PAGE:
Then I ask, so if I can shoot the vampire, with a wooden arrow, in his heart, does that qualify as a stake?

    I got that look that a DM gives you, like…oh no… but he thought and said, yes. yes, it would.

    I say, ok, I want to do it. called shot to the heart, with an arrow like this, just the wood, no head. He made sure, and said, ok you have to roll 17 or higher, and your stealth is broken immediately.

    I rolled a 19. The entire table erupted in a huge cheer. The DM took his stack of character sheets for the vampire and the minions and just tore them in half and threw them up in the air. He gave me massive exp, for both killing the thing singlehandly, and thinking of doing that in the first place.

    🙂



  • @Polekatt That’s phenomenal! Epic moments deserve epic rewards!



  • I played in a campaign of D&D as a dwarf “B’hrian B’hloodaxe the B’hull B’huggering B’harstard of B’harston Wells” (it was late 80’s at the height of Terry Pratchett & Blackadder). He was the quintessential Dwarf Tank. He could hit hard & be the keystone in the party’s frontline, as a pure damage sponge - allowing the rest of the party to do more surgical damage. He was fiercely loyal to the party & racist towards other dwarves.

    He formed an unlikely mutual hero-worshipping partnership with our Elf Ranger. They formed a tactic for scouting whereby my Dwarf would “sneak” through the forest, creating a vast amount of noise as a distraction to allow the hidden Elf the opportunity to spot & flank any potential ambushes. But additionally the Elf, when the chips were down, would join the frontline to fight side-by-side with B’hrian until someone finally hit him & he’d drop like a sack of potatoes (he was a true glass cannon). I was also highly distrusting of the party’s thief - especially seeing as how often the thief managed to get the killing blow on enemies & they have a less than friendly rivalry.

    We were up to the final battle of a quest, against a very powerful (I think a demon?) adversary and the battle took a very bad turn for the worse. In the space of one turn the Cleric was knocked unconscious, the mage was exposed to incoming fire and the minions of the demon started entering the battle.

    Being lowest on initiative I had to declare intentions first but react last.

    B’hrian: I stand & fight.
    Cleric: I lie unconscious
    Paladin: I move to the Cleric & get ready to pick him up to retreat <uh-oh>
    Mage: I’m legging it <UH-OH>
    Elf: I shoot at the new minions <thank goodness>
    Thief: I’m gone <DAMMIT!>

    By the end of the next round I’m still stood there toe to toe with a demon, alone, apart from my Elf friend peppering the minions & actually doing well enough to keep them off my back. As soon as the rest of the party had extricated themselves from the battle our DM removed them from the table & got them to wait in the next room.

    From then on it was a step-by-step fighting retreat from that chamber, down the corridor, upwards & out of the dungeon. Every new room The Elf & I got to, we hoped the party would be waiting, but each and every time it was empty, at some point the DM gets up & brings the thief back into the room, but he literally just sits at the table for the next 10minutes not saying or doing anything. Finally we were at a point where we had entered a large enough chamber that the enemy could surround us. The Elf fired his last arrow & drew his sword. I stood firm in front with the enemy pushing it’s way into the room.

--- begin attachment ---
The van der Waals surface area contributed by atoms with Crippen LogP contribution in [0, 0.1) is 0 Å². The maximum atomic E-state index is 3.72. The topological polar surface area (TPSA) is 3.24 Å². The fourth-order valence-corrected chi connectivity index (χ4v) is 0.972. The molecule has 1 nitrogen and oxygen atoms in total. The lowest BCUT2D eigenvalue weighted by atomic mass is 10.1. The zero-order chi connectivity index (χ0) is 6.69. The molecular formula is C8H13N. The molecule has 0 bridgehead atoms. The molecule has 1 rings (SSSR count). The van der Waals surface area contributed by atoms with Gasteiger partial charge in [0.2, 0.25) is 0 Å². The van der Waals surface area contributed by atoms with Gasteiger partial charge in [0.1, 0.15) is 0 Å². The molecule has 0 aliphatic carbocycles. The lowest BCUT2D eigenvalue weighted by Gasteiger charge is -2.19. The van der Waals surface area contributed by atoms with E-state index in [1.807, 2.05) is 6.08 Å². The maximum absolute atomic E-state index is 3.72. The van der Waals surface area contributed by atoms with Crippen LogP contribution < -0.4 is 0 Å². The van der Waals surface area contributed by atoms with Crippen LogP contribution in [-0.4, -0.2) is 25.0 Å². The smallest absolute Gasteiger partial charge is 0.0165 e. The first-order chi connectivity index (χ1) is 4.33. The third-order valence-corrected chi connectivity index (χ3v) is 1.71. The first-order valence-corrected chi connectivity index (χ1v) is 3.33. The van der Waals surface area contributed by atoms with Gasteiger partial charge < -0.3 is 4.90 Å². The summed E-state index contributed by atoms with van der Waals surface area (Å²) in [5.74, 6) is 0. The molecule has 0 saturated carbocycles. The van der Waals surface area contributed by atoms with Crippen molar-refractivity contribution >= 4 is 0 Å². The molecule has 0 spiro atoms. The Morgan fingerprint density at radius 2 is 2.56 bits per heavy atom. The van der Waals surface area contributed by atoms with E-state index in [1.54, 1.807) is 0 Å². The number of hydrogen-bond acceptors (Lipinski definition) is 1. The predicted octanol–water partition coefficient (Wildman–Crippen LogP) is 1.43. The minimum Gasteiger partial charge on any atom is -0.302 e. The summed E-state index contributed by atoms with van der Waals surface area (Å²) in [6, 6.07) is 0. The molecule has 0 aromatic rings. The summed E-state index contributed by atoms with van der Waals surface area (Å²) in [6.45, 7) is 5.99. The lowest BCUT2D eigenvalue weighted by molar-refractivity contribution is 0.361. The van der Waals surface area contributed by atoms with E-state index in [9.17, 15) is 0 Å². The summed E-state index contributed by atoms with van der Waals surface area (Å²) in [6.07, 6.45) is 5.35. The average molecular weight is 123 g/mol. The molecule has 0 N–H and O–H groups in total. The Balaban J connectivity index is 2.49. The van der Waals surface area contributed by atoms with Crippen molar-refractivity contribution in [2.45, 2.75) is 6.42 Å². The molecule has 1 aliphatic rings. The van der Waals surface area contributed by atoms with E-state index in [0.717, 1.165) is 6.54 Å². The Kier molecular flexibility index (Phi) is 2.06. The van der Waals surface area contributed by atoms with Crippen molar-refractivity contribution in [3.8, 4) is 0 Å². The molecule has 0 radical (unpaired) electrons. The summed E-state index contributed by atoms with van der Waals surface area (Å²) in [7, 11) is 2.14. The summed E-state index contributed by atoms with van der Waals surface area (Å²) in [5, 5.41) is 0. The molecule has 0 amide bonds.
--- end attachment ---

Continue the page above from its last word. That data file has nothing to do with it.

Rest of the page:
The Elf and I choose to make our last stand at the exit of the room and we try to fight back to there without being cut off. We’re fighting in a purely defensive style now, trying to get into the least awful position to mount that epic last stand. The next round the Elf drops as a big hit finally connects. I step forward to shield my buddy. At this point the DM looks at the Thief who simply nods & rolls the d20. Our Thief emerges from the far shadows of the room behind the demon & backstabs the hell out of it. DM declares the demon incapacitated for a round so I call a decapitation shot and succeed. The minions proceed to fail morale checks with their Big Bad gone and flee in terror.

    Between the Thief & I, we manage to revive the Elf & head off to loot the main room. There is some very nice weaponry, and a set of leather armour that looks highly magical and is signposted as being the most important item in the room. The thief proceeds to grab the armour & stuff it in his bag. Nothing I or the Elf immediately want is discrete enough to be hidden. So I ask the DM for the gaudiest piece of jewelry I can see - turns out to be a large jewel encrusted crown.

    We start to head back out to find what’s happened to the rest of our “party”. We meet them slowly edging their way back into the dungeon. They join up & we make our way back to the treasure. The rest of party starts cooing over the treasure that’s there & divvying up the rewards, when the Paladin & Cleric start to question whether or not we’d been here before. They start laying into the thief, who’s been known to sneak extra treasure and accusing him of hiding something. As he’s unsuccessfully trying to extol his innocence I come up behind him, grab his bag & start screaming at him to stop lying, and how I’d seen him take it. I reach into his bag and as he’s cursing me I pull out the crown that I’d grabbed & shake it under his nose about how I never trusted him etc. the Paladin & Cleric back off all smug & determine he gets last choice of the loot. The thief just stands there bemused as I wink at him & pass a note saying that he deserved whatever gear I saw him take as well as whatever I didn’t & fuck the rest of the party.